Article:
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test environment: vs 2008, debug mode

test code is:

// a demo for return value

class C
{
public:
    int value;
    int value2;
    int value3;

    //C(int v=0): value(v) {};
};

C getC(int v)
{
    C c1;

    return c1;
}



int main()
{
    C c1 = getC(10);

    return 0;
}

and the asm output is:

; 39   :    C c1 = getC(10);

push    10                  ; 0000000aH
lea eax, DWORD PTR $T2595[ebp]
push    eax
call    ?getC@@YA?AVC@@H@Z          ; getC
add esp, 8
mov ecx, DWORD PTR [eax]
mov DWORD PTR $T2594[ebp], ecx
mov edx, DWORD PTR [eax+4]
mov DWORD PTR $T2594[ebp+4], edx
mov eax, DWORD PTR [eax+8]
mov DWORD PTR $T2594[ebp+8], eax
mov ecx, DWORD PTR $T2594[ebp]
mov DWORD PTR _c1$[ebp], ecx
mov edx, DWORD PTR $T2594[ebp+4]
mov DWORD PTR _c1$[ebp+4], edx
mov eax, DWORD PTR $T2594[ebp+8]
mov DWORD PTR _c1$[ebp+8], eax

From the asm output, we can see the compile create 2 temporary object.

However, when I define the constructor as follow:

C(int v=0): value(v) {};

and recompiled the program, the asm output is become:

; 39   :    C c1 = getC(10);

push    10                  ; 0000000aH
lea eax, DWORD PTR _c1$[ebp]
push    eax
call    ?getC@@YA?AVC@@H@Z          ; getC
add esp, 8

Obviously, the compiler optimize the code, and my question is:

Why does adding the user-written constructor affect the generated assembly so much?

share|improve this question
    
The VC++ compiler does not perform Copy Elision consistently. You might be seeing an example of that. –  Jonathan Wakely Jul 29 '14 at 8:36
    
I have edited to use the term user-written instead of explicit, as the latter is a bit confusing since there is a keyword explicit for constructors (and this is not that) –  Matt McNabb Jul 29 '14 at 8:45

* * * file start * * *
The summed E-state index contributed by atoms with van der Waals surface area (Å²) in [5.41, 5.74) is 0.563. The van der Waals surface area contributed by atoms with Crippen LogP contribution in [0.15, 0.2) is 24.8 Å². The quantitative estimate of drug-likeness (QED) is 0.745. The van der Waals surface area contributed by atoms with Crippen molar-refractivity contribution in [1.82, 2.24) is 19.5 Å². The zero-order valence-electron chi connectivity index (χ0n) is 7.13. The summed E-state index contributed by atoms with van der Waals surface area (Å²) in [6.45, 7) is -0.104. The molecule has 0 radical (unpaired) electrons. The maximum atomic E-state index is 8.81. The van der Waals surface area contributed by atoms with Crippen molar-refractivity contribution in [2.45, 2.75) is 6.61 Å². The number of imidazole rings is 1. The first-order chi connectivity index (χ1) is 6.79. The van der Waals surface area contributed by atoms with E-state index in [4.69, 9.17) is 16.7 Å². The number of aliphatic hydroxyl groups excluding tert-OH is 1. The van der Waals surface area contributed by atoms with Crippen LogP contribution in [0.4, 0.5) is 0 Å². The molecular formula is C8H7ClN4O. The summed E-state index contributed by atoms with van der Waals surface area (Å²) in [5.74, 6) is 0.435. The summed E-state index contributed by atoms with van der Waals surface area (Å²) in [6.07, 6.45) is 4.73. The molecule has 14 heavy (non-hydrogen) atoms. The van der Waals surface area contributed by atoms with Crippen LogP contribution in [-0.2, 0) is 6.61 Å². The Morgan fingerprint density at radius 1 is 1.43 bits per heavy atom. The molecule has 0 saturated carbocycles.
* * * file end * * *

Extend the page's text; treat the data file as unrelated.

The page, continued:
8  
I'd generally suggest not to read too much into the generated assembly code when using Debug. When Debug build is used, the compiler ensures it can perform step-by-step debugging; this, in turn, means optimisations can't always be used. If you want to look at the generated assembly, best do so in Release build. –  MicroVirus Jul 29 '14 at 8:52
1  
Before, class was POD. Afterward, not. –  Yakk Aug 3 '14 at 18:09

1 Answer 1

This question is about copy elision and return value optimization in C++.

I suggest you do not spend to much time on it because the assembly code generated depends on the compiler.

Copy elision is defined in the standard:

When certain criteria are met, an implementation is allowed to omit the copy/move construction of a class object, even if the copy/move constructor and/or destructor for the object have side effects. In such cases, the implementation treats the source and target of the omitted copy/move operation as simply two different ways of referring to the same object, and the destruction of that object occurs at the later of the times when the two objects would have been destroyed without the optimization. This elision of copy/move operations, called copy elision, is permitted in the following circumstances (which may be combined to eliminate multiple copies):

[...]

§12.8 [class.copy]

There is already a question you can refer on stackoverflow, see here.

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